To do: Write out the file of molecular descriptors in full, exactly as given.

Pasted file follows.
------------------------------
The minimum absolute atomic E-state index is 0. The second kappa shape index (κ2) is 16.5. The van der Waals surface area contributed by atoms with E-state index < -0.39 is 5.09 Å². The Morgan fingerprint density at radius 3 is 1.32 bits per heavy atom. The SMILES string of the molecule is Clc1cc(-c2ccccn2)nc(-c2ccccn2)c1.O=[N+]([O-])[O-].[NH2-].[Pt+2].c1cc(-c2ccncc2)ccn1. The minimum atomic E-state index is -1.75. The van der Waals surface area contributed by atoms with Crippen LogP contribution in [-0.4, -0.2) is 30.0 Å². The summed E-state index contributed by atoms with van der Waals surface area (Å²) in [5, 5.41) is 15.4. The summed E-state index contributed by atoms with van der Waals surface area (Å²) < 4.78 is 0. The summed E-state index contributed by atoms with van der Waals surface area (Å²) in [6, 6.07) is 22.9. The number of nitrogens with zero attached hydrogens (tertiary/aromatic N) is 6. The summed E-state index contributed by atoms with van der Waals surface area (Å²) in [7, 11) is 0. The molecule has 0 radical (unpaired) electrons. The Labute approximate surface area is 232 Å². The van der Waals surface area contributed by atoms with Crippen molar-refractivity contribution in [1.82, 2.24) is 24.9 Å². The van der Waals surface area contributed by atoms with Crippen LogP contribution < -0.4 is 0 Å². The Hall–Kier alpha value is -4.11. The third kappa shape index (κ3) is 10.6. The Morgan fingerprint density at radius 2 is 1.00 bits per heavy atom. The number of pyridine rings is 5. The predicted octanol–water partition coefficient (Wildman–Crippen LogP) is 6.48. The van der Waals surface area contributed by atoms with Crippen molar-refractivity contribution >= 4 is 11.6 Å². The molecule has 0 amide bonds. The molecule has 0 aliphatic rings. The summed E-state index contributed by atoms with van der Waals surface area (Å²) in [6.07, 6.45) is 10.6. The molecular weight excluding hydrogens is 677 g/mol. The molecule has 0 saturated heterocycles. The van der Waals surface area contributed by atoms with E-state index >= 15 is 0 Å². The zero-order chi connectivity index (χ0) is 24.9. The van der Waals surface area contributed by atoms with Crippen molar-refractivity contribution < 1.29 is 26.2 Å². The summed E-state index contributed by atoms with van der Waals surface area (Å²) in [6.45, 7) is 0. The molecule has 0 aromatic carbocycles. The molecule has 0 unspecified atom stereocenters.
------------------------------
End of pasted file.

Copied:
The minimum absolute atomic E-state index is 0. The second kappa shape index (κ2) is 16.5. The van der Waals surface area contributed by atoms with E-state index < -0.39 is 5.09 Å². The Morgan fingerprint density at radius 3 is 1.32 bits per heavy atom. The SMILES string of the molecule is Clc1cc(-c2ccccn2)nc(-c2ccccn2)c1.O=[N+]([O-])[O-].[NH2-].[Pt+2].c1cc(-c2ccncc2)ccn1. The minimum atomic E-state index is -1.75. The van der Waals surface area contributed by atoms with Crippen LogP contribution in [-0.4, -0.2) is 30.0 Å². The summed E-state index contributed by atoms with van der Waals surface area (Å²) in [5, 5.41) is 15.4. The summed E-state index contributed by atoms with van der Waals surface area (Å²) < 4.78 is 0. The summed E-state index contributed by atoms with van der Waals surface area (Å²) in [6, 6.07) is 22.9. The number of nitrogens with zero attached hydrogens (tertiary/aromatic N) is 6. The summed E-state index contributed by atoms with van der Waals surface area (Å²) in [7, 11) is 0. The molecule has 0 radical (unpaired) electrons. The Labute approximate surface area is 232 Å². The van der Waals surface area contributed by atoms with Crippen molar-refractivity contribution in [1.82, 2.24) is 24.9 Å². The van der Waals surface area contributed by atoms with Crippen LogP contribution < -0.4 is 0 Å². The Hall–Kier alpha value is -4.11. The third kappa shape index (κ3) is 10.6. The Morgan fingerprint density at radius 2 is 1.00 bits per heavy atom. The number of pyridine rings is 5. The predicted octanol–water partition coefficient (Wildman–Crippen LogP) is 6.48. The van der Waals surface area contributed by atoms with Crippen molar-refractivity contribution >= 4 is 11.6 Å². The molecule has 0 amide bonds. The molecule has 0 aliphatic rings. The summed E-state index contributed by atoms with van der Waals surface area (Å²) in [6.07, 6.45) is 10.6. The molecular weight excluding hydrogens is 677 g/mol. The molecule has 0 saturated heterocycles. The van der Waals surface area contributed by atoms with E-state index >= 15 is 0 Å². The zero-order chi connectivity index (χ0) is 24.9. The van der Waals surface area contributed by atoms with Crippen molar-refractivity contribution < 1.29 is 26.2 Å². The summed E-state index contributed by atoms with van der Waals surface area (Å²) in [6.45, 7) is 0. The molecule has 0 aromatic carbocycles. The molecule has 0 unspecified atom stereocenters.